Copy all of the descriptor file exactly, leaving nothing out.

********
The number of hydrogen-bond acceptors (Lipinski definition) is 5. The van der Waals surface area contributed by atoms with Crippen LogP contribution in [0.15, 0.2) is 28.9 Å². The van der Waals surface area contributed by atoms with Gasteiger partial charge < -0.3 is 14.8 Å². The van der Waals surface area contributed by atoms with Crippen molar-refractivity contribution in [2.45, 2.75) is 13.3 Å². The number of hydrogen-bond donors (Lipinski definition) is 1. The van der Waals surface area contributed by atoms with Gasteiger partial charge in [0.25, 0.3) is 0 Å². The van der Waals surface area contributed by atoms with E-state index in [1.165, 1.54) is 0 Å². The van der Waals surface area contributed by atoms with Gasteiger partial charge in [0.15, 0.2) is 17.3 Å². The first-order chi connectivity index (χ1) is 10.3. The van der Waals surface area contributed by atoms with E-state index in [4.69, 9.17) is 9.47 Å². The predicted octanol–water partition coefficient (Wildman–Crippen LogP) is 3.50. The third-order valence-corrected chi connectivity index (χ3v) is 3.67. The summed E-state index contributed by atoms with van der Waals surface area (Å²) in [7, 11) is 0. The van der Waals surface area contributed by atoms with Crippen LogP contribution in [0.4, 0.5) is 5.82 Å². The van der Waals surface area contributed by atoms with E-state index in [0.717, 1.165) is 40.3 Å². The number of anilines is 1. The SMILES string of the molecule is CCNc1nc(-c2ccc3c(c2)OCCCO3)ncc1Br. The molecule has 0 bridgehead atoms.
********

The number of hydrogen-bond acceptors (Lipinski definition) is 5. The van der Waals surface area contributed by atoms with Crippen LogP contribution in [0.15, 0.2) is 28.9 Å². The van der Waals surface area contributed by atoms with Gasteiger partial charge < -0.3 is 14.8 Å². The van der Waals surface area contributed by atoms with Crippen molar-refractivity contribution in [2.45, 2.75) is 13.3 Å². The number of hydrogen-bond donors (Lipinski definition) is 1. The van der Waals surface area contributed by atoms with Gasteiger partial charge in [0.25, 0.3) is 0 Å². The van der Waals surface area contributed by atoms with E-state index in [1.165, 1.54) is 0 Å². The van der Waals surface area contributed by atoms with Gasteiger partial charge in [0.15, 0.2) is 17.3 Å². The first-order chi connectivity index (χ1) is 10.3. The van der Waals surface area contributed by atoms with E-state index in [4.69, 9.17) is 9.47 Å². The predicted octanol–water partition coefficient (Wildman–Crippen LogP) is 3.50. The third-order valence-corrected chi connectivity index (χ3v) is 3.67. The summed E-state index contributed by atoms with van der Waals surface area (Å²) in [7, 11) is 0. The van der Waals surface area contributed by atoms with Crippen LogP contribution in [0.4, 0.5) is 5.82 Å². The van der Waals surface area contributed by atoms with E-state index in [0.717, 1.165) is 40.3 Å². The number of anilines is 1. The SMILES string of the molecule is CCNc1nc(-c2ccc3c(c2)OCCCO3)ncc1Br. The molecule has 0 bridgehead atoms.